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by Stephen D. Rogers
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Traditionally, PIs are white knights who represent justice when the system fails. For whatever reason, the police and the legal system are unable to find or punish the guilty and so the PI is hired to set things right.
The private investigator is usually a fantasy character in the way that western gunslingers are fantasy characters. Most PI stories do not reflect the realities of being an actual private investigator. Instead, PIs fill the societal need for a hero.
PI stories are usually told first-person or with a tight third-person point of view. The PI carries the story and appears on every page without the luxury of scenes set elsewhere or narrated by other characters. To some extent, the PI is the story.
The novels of Sue Grafton and the stories in any of anthologies by the Private Eye Writers of America are examples of PI mysteries.
The PI is usually someone with a very strong moral center who pursues justice for justice itself as much as for the money.
PIs have historically been men since many states require a police or military background as part of the licensing requirements which limited opportunities for women. Now, of course, there are numerous notable female private investigators.
As popular female PIs written by female writers expanded the readership for PI stories, publishers sought other new marketable categories such as the Korean-American PI, the deaf PI, the beautician-by-day-PI-by-night PI. This trend has subsided somewhat. Perhaps all the niches have been filled or the fad simply passed. Write the story you want to write rather than the category you think the publisher is trying to acquire.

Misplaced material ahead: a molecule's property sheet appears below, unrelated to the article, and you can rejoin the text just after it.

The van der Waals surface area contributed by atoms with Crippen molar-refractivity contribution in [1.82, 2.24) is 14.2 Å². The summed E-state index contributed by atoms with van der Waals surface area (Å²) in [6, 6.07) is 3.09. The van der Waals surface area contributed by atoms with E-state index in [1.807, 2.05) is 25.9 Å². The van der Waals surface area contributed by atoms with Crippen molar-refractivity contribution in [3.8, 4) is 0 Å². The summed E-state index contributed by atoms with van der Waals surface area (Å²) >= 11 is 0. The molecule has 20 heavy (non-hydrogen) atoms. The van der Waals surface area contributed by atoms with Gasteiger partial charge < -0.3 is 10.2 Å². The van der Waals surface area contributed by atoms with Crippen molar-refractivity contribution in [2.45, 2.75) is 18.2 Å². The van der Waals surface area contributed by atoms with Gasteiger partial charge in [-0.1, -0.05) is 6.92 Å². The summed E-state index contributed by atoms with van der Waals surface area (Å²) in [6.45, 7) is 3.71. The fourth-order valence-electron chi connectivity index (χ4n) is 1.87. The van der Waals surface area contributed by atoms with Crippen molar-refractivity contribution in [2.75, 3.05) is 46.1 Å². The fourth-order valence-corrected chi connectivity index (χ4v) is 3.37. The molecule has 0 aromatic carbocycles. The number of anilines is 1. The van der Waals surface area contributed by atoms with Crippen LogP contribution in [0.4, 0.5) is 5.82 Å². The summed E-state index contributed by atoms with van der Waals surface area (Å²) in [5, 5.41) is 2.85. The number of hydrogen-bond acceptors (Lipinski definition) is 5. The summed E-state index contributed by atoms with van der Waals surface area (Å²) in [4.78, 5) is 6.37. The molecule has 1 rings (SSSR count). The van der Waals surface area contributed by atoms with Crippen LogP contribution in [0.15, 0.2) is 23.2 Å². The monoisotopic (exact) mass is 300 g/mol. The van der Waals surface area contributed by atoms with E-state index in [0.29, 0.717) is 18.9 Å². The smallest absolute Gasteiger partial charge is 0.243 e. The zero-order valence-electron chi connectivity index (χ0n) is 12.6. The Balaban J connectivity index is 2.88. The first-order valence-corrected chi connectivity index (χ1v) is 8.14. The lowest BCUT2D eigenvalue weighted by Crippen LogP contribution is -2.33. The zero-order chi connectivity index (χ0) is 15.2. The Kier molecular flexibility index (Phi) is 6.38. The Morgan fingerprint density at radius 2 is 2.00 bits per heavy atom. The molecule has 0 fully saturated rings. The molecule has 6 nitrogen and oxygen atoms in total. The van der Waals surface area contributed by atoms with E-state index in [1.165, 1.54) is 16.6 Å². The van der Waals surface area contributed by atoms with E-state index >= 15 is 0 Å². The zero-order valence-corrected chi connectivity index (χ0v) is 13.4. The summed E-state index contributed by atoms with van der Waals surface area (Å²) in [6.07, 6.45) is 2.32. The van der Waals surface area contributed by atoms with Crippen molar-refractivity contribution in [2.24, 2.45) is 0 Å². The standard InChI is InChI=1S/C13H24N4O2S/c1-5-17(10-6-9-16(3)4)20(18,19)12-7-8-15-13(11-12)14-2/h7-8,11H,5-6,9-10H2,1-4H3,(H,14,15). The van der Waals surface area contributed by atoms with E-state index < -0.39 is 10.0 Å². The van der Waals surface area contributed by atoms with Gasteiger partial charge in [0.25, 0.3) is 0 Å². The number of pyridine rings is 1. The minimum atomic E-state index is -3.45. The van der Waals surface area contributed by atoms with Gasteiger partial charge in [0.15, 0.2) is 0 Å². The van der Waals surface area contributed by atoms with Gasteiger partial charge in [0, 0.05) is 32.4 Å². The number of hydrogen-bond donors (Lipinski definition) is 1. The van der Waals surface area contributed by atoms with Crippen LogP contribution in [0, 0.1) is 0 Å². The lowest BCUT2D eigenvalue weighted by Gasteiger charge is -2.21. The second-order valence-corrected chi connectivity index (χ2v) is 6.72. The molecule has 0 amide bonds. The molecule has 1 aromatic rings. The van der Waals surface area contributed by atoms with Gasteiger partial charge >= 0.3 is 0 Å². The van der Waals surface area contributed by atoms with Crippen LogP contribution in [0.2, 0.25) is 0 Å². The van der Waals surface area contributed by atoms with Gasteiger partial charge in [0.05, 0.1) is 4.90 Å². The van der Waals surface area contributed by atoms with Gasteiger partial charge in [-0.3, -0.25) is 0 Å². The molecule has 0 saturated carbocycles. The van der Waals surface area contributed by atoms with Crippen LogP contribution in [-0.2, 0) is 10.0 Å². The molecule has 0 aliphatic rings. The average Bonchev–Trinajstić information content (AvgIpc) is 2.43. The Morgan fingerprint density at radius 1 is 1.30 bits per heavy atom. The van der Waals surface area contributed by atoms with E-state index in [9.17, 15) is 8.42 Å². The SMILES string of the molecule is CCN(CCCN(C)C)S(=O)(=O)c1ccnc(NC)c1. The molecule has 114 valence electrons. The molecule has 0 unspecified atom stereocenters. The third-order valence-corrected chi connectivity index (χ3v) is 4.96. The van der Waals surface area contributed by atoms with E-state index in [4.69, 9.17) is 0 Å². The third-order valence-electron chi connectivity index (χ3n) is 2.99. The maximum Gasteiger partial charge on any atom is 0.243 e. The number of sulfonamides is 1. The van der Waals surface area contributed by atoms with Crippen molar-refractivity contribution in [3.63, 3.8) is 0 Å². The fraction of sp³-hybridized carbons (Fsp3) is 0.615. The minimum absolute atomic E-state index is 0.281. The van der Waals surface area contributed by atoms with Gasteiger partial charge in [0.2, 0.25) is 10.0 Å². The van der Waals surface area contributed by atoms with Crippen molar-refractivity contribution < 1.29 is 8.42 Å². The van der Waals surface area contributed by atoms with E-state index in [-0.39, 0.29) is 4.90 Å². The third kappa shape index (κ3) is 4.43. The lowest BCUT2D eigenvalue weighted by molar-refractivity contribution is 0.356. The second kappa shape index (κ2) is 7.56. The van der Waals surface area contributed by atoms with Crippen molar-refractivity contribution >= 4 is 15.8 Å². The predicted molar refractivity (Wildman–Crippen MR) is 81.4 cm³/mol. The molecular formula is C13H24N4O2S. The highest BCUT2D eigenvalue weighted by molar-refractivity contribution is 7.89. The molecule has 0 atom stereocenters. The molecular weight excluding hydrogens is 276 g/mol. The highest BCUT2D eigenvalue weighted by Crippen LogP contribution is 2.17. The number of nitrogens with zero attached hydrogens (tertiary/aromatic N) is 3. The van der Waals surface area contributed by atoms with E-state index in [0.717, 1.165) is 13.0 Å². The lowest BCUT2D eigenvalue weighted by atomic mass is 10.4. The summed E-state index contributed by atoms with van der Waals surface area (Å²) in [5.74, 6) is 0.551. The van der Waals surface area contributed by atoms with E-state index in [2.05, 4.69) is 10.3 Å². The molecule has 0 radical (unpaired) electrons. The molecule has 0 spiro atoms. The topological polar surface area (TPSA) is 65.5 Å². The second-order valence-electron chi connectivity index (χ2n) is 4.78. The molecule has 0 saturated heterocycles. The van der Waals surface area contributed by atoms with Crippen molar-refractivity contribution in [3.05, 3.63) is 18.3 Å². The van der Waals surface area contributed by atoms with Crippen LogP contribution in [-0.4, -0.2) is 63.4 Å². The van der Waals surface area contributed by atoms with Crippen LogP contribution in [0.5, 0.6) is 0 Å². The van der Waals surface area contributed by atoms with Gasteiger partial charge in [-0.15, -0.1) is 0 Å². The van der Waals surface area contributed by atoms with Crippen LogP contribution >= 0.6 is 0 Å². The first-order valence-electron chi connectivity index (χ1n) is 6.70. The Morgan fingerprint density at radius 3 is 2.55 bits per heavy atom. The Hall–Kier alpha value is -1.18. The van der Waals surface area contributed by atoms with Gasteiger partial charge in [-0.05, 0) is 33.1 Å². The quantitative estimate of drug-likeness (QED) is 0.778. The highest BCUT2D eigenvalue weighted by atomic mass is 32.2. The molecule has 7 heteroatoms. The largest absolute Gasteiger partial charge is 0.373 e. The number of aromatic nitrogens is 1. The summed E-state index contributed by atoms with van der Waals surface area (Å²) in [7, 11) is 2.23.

PIs are almost always loners although family (often estranged) does sometimes intrude to complicate matters. Most PIs work out of a one-person office (plus perhaps a secretary) but some are part of a larger agency or may supervise junior investigators.
As outsiders, PIs are often sarcastic or sassy, free to poke fun at bureaucracies, social classes, and hypocrites of all stripes. Many times they serve as an impartial judge and jury.
Private investigators (in fiction) often blur legal lines, especially when it comes to violence. The behavior of many fictional PIs would quickly land their real-life counterparts in prison but fulfills the expectations of many readers.
PIs often have a sidekick who can serve one or more of several purposes. The sidekick can act as sounding board, comic relief, or agent. As agent, the sidekick can do all the boring research jobs so that the PI doesn't have to bring the reader along or the sidekick can perform openly illegal activities without tarnishing the PI's image.
Since PIs don't have the access to information afforded to police officers, they often have contacts who work for motor vehicle registries, telephone companies, and credit agencies. These people, for friendship or money, provide details and background necessary to the investigation.
Most PIs work in a city since cities generate both enough crime and possible clients to keep a PI afloat financially.